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monsegur-lostsign.jpgThe sign that is no more.

As we approached the tiny hilltop village of Montsegur-sur-Lauzon in northern Provence, my mouth was already watering in anticipation of the bread at the one and only boulangerie (bakery) there. I'd been looking forward to this for months, ever since last November, when we'd made one last stopover to load up on bread to sustain us for the long drive back home and a couple of days beyond.

I've written about my love for this boulangerie before. The bread there was the best I've ever had - bursting with flavor and character. Even when the loaves turned a bit stale after a couple of days, they were still so good. I was convinced that if the baker, Monsieur Metaud, was in Paris, he'd be world famous.

It was a Sunday, and there was a small queue of people waiting for their bread in the tiny store. Neither of the two people behind the counter, a young man and a middle aged woman, were Madame or Monsieur Metaud, but that didn't concern us - they had other people selling bread there before, especially on weekends. But as we shuffled closer to the front of the line, something seemed a bit off. The collection of exotic teas that used to line the wall shelves were gone. The pretty display of confections was quite pared down.

The comments on the post about whether vegetarian restaurants should only be reviewed by vegetarians have been really interesting - if you haven't read them yet, please take a look here. This has made me decide to do a small experiment. I'm here in Provence for three weeks, and I'll be cooking most of our meals (that's why we like to rent a place with a kitchen whenever we come here, as I wrote about last year). So, I'm going to make all of our meals in-house vegetarian. Lacto-vegetarian to be precise, since not having any of the delicious cheeses here would be too much of a sacrifice and the self-proclaimed 'bovo-vegetarian' in house will rebel before we've even started. We will be giving up eggs though (a hardship in itself since I love eggs), and meat and fish. (We might have a bouillabaise once at a restaurant.) I'll also try to stick as much as possible to locally produced food, though I'm not going to be as strict there. (E.g. I will use spices and things like lemons from elsewhere.)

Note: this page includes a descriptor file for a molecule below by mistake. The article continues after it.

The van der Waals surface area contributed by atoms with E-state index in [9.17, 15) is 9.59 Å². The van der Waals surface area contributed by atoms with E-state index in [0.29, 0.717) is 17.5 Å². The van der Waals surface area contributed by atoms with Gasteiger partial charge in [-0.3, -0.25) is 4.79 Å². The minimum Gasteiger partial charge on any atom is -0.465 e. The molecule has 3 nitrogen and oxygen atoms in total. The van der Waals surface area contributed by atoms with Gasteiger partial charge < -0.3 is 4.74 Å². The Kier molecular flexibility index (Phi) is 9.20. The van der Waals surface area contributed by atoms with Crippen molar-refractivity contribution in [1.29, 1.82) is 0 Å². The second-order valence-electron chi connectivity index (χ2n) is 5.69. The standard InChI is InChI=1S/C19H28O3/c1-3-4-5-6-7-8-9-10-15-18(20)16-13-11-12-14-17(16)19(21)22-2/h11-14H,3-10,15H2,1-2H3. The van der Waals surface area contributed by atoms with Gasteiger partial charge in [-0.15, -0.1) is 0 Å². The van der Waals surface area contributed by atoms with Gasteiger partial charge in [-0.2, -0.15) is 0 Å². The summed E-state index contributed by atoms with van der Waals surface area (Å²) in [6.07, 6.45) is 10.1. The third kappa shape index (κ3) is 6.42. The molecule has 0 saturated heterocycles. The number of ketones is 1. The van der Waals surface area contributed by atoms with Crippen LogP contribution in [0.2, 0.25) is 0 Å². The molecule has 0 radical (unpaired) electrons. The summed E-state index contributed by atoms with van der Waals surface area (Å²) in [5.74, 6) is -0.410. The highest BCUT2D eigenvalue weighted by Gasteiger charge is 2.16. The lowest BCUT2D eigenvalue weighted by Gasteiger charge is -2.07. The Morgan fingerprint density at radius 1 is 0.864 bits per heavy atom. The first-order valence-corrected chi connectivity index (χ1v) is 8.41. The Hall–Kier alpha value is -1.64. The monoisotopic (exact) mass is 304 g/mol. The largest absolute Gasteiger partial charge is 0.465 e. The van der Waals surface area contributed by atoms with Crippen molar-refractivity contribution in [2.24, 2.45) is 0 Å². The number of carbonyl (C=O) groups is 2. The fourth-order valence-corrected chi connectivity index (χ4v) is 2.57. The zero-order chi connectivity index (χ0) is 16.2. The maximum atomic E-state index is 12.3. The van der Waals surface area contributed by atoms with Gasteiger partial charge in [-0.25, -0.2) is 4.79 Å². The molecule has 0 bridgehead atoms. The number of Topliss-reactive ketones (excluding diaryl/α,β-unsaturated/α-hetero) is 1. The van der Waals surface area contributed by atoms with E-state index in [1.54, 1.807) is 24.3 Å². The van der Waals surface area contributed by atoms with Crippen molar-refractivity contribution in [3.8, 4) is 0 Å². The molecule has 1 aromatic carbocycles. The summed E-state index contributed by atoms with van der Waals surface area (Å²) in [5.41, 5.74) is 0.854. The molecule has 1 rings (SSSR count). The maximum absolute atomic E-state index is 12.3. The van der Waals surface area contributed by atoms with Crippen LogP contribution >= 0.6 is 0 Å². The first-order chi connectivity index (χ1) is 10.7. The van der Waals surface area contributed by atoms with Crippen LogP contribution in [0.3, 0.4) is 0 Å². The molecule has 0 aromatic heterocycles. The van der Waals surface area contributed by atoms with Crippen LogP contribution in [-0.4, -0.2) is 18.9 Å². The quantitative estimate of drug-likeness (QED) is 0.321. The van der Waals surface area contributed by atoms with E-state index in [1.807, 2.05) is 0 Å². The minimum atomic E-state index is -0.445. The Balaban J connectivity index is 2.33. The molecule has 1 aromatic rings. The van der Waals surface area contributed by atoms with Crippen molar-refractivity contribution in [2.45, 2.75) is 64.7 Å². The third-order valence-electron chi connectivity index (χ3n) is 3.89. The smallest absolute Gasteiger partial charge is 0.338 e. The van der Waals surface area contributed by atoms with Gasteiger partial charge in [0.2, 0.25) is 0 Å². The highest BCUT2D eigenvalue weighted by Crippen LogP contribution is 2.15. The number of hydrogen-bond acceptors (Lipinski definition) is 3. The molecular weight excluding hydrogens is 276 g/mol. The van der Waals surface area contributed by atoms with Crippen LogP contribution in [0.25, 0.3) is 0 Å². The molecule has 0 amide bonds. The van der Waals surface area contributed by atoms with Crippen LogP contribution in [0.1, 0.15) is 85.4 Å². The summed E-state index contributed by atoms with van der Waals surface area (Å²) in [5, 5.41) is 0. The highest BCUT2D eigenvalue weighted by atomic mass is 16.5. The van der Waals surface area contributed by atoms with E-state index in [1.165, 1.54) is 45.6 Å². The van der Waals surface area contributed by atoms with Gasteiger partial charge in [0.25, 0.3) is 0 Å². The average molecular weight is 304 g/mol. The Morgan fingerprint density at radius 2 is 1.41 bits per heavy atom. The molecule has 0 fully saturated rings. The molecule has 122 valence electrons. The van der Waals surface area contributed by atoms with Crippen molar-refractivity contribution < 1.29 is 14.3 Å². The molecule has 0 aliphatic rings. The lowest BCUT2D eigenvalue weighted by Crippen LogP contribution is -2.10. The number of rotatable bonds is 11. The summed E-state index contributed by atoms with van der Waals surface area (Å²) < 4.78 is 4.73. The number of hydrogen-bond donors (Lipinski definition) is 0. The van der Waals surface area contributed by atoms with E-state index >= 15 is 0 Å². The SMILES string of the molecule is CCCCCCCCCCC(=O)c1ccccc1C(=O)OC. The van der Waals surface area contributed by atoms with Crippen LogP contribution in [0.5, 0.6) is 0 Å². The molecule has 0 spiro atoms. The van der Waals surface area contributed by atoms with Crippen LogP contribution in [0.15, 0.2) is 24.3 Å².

Admittedly, here with all of the glorious locally produced fresh produce it should be a breeze. I doubt it will change my palette much but it will help me concentrate on coming up with different and tasty vegetarian dishes. The better results will be posted here of course!

The Guardian, one of Britain's finest newspapers, recently installed several blogs to which their staff writers contribute, including a food blog. Last week one of their restaurant reviewers, Jay Rayner, wrote a negative review of a well known London vegetarian restaurant - which upset quite a lot of vegetarian readers. He defended his review, and several commenters bit back. One opinion expressed was that, since the critic is not a vegetarian himself, that he did not have the palate to judge vegetarian food, and that only committed vegetarian or vegans should be reviewing vegetarian restaurants.

That's an interesting point of view. While I doubt that main stream media outlets instituting such food-specific critics and such, in the wide world of blogs it is theoretically possible - so someone might choose to only trust restaurant reviews from a vegetarian blogger. Is it plausible though? Is an omnivore disqualified from judging what's good vegetarian food because his or her tastebuds are tainted by a fondness for meat? Should vegetarian food only appeal to non-meat eaters?

As someone who has gradually increased the percentage of vegetable based food in my diet in the last few years, but is not a vegetarian, I'm really curious about this. I do like the taste of meat. but I love the taste of fresh vegetables too. If I gave up meat products totally though, would my palate change that much, so that I enter a magical realm which is reserved only for vegetarians? Will meat become totally inedible? I'm a bit skeptical about this, since so many vegetarians seem to at least occasionally crave a 'meaty' taste.

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The disaster zone kitchen has been largely cleared up now. The kitchen table is still piled up with foodstuffs that need to be re-housed, but otherwise things are mostly back to normal. Except that is for my general will to do some serious cooking. There is something about throwing away bags of ruined flour, sugar, and formerly dry pasta that damages ones will to live, er, that is cook with a light heart.

What I did discover though is that I am a hoarder. With a small household, there's no need at all to have so many things stockpiled. Why did we even have 6 bags of sugar and buy flour by the ten-pack anyway, when it's not even cheaper to do so? I don't bake that much, and I only need sugar in large amounts during jam and preserve making time, which is still weeks down the road. Likewise, we have still 10 cans of tuna when we barely eat the stuff at all.

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Keep reading The hoarding habit →